Occupier market

Against a challenging backdrop of a global pandemic and a dash of Brexit uncertainty, 2020 was a phenomenal year for UK industrial and logistics. The pandemic has played right into the hands of the sector, fuelling occupier demand and accelerating structural change.


Looking across all the segments combined, UK-wide take-up was a stellar 59.7m sq ft in 2020, the highest annual total on record and surpassing 2016’s previous high by a massive 23%. The result is all the more impressive given the tepid start to 2020, with Q1 activity partly constrained by the growing uncertainty surrounding the spread of COVID-19.

After Q1, however, activity surged to new unprecedented levels over the remainder of the year. Q2 take-up of 17.4m sq ft smashed the previous record for a single quarter, with activity continuing at full throttle into the second half of the year. The pandemic certainly had a role in stimulating demand; over 6m sq ft of take-up was directly linked to pandemic contingency measures, while the huge consumer switch to online galvanised many occupiers into pressing ahead with  their plans.

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Amazon has come to be synonymous with  the sector in the public’s imagination, and the same was abundantly true of 2020. By itself,  the online retail giant accounted for a massive 20% of the entire market and was behind a flurry of colossal deals, three of which were in excess of 2m sq ft.

Yet, tellingly, even if Amazon’s exploits are discounted, 2020 would still have been a  record year of take-up. Strong demand emanated from a variety of sources, including the major supermarket chains, 3PLs and emerging players in the arena of ecommerce, such as Hello Fresh and Gousto. There was also real depth to the market in 2020, with 357 separate occupier transactions, 12% above  the five-year annual average.


Occupiers continue to show strong appetite for quality space, with investment into  future-proofed supply chains becoming a key priority. Across all segments, grade A space accounted for a record 69% share of UK-wide take-up in 2020, fuelled largely by a spike in the delivery of speculative development and  design and build deals.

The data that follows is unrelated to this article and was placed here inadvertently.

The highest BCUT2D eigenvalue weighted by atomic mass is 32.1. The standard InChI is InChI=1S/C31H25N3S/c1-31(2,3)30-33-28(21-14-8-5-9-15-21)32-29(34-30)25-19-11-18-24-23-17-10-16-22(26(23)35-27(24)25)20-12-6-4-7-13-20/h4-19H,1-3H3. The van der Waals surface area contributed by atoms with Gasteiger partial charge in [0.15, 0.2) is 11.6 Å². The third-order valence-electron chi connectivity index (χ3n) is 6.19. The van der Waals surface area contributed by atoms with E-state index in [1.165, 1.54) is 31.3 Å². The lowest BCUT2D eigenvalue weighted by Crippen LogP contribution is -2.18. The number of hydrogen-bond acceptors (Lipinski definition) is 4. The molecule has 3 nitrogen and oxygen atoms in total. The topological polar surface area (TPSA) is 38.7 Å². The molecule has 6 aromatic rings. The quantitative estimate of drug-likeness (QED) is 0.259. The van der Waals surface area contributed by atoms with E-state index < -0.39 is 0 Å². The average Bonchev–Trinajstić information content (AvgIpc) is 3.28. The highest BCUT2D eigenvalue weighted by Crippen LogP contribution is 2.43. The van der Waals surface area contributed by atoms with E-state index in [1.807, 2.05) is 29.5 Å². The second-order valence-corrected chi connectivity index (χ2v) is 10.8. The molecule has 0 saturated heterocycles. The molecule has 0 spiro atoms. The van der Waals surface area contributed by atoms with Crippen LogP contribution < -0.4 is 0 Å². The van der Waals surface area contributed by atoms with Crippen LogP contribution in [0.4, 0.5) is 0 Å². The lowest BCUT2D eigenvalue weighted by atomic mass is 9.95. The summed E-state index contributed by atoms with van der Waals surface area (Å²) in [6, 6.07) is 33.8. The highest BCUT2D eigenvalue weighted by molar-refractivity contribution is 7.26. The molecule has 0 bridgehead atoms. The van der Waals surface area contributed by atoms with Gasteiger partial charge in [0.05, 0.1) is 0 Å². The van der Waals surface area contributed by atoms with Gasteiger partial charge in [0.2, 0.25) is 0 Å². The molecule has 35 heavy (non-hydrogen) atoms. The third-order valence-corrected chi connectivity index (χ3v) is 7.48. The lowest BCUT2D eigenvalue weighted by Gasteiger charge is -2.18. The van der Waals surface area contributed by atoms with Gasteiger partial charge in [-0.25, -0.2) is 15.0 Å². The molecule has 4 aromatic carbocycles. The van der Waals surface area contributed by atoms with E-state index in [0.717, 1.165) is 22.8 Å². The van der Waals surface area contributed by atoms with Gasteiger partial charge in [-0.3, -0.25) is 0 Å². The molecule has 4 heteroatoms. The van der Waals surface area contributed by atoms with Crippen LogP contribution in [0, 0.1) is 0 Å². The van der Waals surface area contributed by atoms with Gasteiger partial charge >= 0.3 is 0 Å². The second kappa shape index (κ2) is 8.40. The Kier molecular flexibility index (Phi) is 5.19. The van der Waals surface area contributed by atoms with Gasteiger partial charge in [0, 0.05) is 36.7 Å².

2020 saw contrasting fortunes between the three size-segments. Having been the star performer in 2019, mid box take-up slipped to 12.0m sq ft in 2020, down 7% year-on-year but nonetheless 2% ahead of the annual average.

Meanwhile, due in large part to Amazon, takeup in the XL bracket surged to a new annual record of 28.0m sq ft in 2020, smashing 2018’s previous high and 40% above the annual average. The large segment also enjoyed a strong year in 2020, with take-up hitting a six year high of 19.7m sq ft, up 16% on both 2019 and the five-year average.


An impressive nine out of eleven regions  saw above trend take-up in 2020, reflecting  the strength and breadth of demand across  the UK. The strongest performing regions relative to trend, namely Greater London, Yorkshire & the Humber and the South West, were all fuelled by especially large Amazon deals. While this certainly skewed performance for the latter two regions, Greater London enjoyed record activity across the segments.

In contrast, Wales was the UK’s worst performing region in 2020 with take-up 26% below its annual average. While take-up in  the West Midlands was also slightly below trend, it nonetheless rebounded 15% year-on year and performed strongly in the large and XL segments.